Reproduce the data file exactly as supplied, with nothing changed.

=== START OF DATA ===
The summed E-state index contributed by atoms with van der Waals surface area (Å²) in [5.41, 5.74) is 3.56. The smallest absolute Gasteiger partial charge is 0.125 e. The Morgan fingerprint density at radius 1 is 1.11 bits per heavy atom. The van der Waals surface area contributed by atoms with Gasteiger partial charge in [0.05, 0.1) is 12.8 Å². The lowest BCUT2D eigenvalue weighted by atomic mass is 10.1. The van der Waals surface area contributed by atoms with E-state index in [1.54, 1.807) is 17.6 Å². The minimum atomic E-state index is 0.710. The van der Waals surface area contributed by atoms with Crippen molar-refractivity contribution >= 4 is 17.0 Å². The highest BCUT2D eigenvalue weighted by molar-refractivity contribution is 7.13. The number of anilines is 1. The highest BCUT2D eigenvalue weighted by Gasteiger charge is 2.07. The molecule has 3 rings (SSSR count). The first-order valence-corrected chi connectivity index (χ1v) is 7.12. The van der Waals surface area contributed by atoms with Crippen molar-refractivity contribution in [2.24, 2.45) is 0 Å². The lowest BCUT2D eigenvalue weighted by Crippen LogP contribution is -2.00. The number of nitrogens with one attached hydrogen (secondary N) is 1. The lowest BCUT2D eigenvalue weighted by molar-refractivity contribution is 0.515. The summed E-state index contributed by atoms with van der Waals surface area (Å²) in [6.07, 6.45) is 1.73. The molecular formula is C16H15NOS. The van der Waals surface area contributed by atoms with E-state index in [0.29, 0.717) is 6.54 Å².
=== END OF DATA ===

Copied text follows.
The summed E-state index contributed by atoms with van der Waals surface area (Å²) in [5.41, 5.74) is 3.56. The smallest absolute Gasteiger partial charge is 0.125 e. The Morgan fingerprint density at radius 1 is 1.11 bits per heavy atom. The van der Waals surface area contributed by atoms with Gasteiger partial charge in [0.05, 0.1) is 12.8 Å². The lowest BCUT2D eigenvalue weighted by atomic mass is 10.1. The van der Waals surface area contributed by atoms with E-state index in [1.54, 1.807) is 17.6 Å². The minimum atomic E-state index is 0.710. The van der Waals surface area contributed by atoms with Crippen molar-refractivity contribution >= 4 is 17.0 Å². The highest BCUT2D eigenvalue weighted by molar-refractivity contribution is 7.13. The number of anilines is 1. The highest BCUT2D eigenvalue weighted by Gasteiger charge is 2.07. The molecule has 3 rings (SSSR count). The first-order valence-corrected chi connectivity index (χ1v) is 7.12. The van der Waals surface area contributed by atoms with Crippen molar-refractivity contribution in [2.24, 2.45) is 0 Å². The lowest BCUT2D eigenvalue weighted by Crippen LogP contribution is -2.00. The number of nitrogens with one attached hydrogen (secondary N) is 1. The lowest BCUT2D eigenvalue weighted by molar-refractivity contribution is 0.515. The summed E-state index contributed by atoms with van der Waals surface area (Å²) in [6.07, 6.45) is 1.73. The molecular formula is C16H15NOS. The van der Waals surface area contributed by atoms with E-state index in [0.29, 0.717) is 6.54 Å².